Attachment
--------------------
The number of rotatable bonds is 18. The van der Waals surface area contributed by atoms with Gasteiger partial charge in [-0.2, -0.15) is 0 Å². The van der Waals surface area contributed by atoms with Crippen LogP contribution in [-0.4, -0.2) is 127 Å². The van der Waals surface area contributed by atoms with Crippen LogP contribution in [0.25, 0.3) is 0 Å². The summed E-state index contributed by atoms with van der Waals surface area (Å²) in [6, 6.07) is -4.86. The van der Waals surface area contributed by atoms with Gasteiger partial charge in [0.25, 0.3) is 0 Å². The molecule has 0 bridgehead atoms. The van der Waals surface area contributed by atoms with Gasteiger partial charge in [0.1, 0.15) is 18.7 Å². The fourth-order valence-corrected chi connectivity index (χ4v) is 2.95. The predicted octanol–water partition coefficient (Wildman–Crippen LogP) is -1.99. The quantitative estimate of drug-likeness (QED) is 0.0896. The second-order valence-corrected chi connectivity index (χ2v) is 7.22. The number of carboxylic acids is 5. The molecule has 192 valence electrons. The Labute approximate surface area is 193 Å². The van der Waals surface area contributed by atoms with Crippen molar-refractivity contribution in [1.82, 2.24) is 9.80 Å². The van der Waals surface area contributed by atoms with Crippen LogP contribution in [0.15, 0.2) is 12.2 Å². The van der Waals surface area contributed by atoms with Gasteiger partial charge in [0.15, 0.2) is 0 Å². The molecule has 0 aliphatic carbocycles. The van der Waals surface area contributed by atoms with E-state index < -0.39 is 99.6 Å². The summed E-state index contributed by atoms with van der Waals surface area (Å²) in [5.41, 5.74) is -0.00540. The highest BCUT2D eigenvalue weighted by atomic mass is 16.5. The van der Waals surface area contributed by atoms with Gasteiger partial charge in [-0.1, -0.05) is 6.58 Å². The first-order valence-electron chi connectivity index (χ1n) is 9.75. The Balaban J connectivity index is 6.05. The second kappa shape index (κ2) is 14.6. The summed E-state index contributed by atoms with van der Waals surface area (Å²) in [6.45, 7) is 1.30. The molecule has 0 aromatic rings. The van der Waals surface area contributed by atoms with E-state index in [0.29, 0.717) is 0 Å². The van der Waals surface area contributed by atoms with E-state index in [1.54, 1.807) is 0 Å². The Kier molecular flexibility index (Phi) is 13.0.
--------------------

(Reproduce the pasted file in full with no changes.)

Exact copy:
The number of rotatable bonds is 18. The van der Waals surface area contributed by atoms with Gasteiger partial charge in [-0.2, -0.15) is 0 Å². The van der Waals surface area contributed by atoms with Crippen LogP contribution in [-0.4, -0.2) is 127 Å². The van der Waals surface area contributed by atoms with Crippen LogP contribution in [0.25, 0.3) is 0 Å². The summed E-state index contributed by atoms with van der Waals surface area (Å²) in [6, 6.07) is -4.86. The van der Waals surface area contributed by atoms with Gasteiger partial charge in [0.25, 0.3) is 0 Å². The molecule has 0 bridgehead atoms. The van der Waals surface area contributed by atoms with Gasteiger partial charge in [0.1, 0.15) is 18.7 Å². The fourth-order valence-corrected chi connectivity index (χ4v) is 2.95. The predicted octanol–water partition coefficient (Wildman–Crippen LogP) is -1.99. The quantitative estimate of drug-likeness (QED) is 0.0896. The second-order valence-corrected chi connectivity index (χ2v) is 7.22. The number of carboxylic acids is 5. The molecule has 192 valence electrons. The Labute approximate surface area is 193 Å². The van der Waals surface area contributed by atoms with Crippen molar-refractivity contribution in [1.82, 2.24) is 9.80 Å². The van der Waals surface area contributed by atoms with Crippen LogP contribution in [0.15, 0.2) is 12.2 Å². The van der Waals surface area contributed by atoms with Gasteiger partial charge in [0.15, 0.2) is 0 Å². The molecule has 0 aliphatic carbocycles. The van der Waals surface area contributed by atoms with E-state index < -0.39 is 99.6 Å². The summed E-state index contributed by atoms with van der Waals surface area (Å²) in [5.41, 5.74) is -0.00540. The highest BCUT2D eigenvalue weighted by atomic mass is 16.5. The van der Waals surface area contributed by atoms with Gasteiger partial charge in [-0.1, -0.05) is 6.58 Å². The first-order valence-electron chi connectivity index (χ1n) is 9.75. The Balaban J connectivity index is 6.05. The second kappa shape index (κ2) is 14.6. The summed E-state index contributed by atoms with van der Waals surface area (Å²) in [6.45, 7) is 1.30. The molecule has 0 aromatic rings. The van der Waals surface area contributed by atoms with E-state index in [0.29, 0.717) is 0 Å². The van der Waals surface area contributed by atoms with E-state index in [1.54, 1.807) is 0 Å². The Kier molecular flexibility index (Phi) is 13.0.